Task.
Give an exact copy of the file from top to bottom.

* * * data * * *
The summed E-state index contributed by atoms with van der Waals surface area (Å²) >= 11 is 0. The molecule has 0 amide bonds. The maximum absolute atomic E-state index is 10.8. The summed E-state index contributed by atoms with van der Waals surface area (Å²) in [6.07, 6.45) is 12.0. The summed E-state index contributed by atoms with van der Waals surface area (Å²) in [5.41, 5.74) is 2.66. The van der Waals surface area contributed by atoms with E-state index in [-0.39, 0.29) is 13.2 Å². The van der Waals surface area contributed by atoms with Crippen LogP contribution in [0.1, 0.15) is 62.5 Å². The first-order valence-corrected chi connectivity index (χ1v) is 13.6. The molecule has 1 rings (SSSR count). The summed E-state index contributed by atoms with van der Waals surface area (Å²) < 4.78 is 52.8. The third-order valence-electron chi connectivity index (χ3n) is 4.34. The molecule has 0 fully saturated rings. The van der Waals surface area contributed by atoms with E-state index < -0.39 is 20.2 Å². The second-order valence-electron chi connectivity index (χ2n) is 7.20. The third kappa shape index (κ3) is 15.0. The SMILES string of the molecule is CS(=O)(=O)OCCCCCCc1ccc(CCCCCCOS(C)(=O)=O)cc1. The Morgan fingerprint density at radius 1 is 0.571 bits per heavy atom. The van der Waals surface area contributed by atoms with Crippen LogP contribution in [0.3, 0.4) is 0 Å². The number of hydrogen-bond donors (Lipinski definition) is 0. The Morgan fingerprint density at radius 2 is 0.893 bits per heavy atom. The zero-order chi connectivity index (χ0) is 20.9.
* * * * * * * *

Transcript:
The summed E-state index contributed by atoms with van der Waals surface area (Å²) >= 11 is 0. The molecule has 0 amide bonds. The maximum absolute atomic E-state index is 10.8. The summed E-state index contributed by atoms with van der Waals surface area (Å²) in [6.07, 6.45) is 12.0. The summed E-state index contributed by atoms with van der Waals surface area (Å²) in [5.41, 5.74) is 2.66. The van der Waals surface area contributed by atoms with E-state index in [-0.39, 0.29) is 13.2 Å². The van der Waals surface area contributed by atoms with Crippen LogP contribution in [0.1, 0.15) is 62.5 Å². The first-order valence-corrected chi connectivity index (χ1v) is 13.6. The molecule has 1 rings (SSSR count). The summed E-state index contributed by atoms with van der Waals surface area (Å²) < 4.78 is 52.8. The third-order valence-electron chi connectivity index (χ3n) is 4.34. The molecule has 0 fully saturated rings. The van der Waals surface area contributed by atoms with E-state index < -0.39 is 20.2 Å². The second-order valence-electron chi connectivity index (χ2n) is 7.20. The third kappa shape index (κ3) is 15.0. The SMILES string of the molecule is CS(=O)(=O)OCCCCCCc1ccc(CCCCCCOS(C)(=O)=O)cc1. The Morgan fingerprint density at radius 1 is 0.571 bits per heavy atom. The van der Waals surface area contributed by atoms with Crippen LogP contribution in [0.3, 0.4) is 0 Å². The number of hydrogen-bond donors (Lipinski definition) is 0. The Morgan fingerprint density at radius 2 is 0.893 bits per heavy atom. The zero-order chi connectivity index (χ0) is 20.9.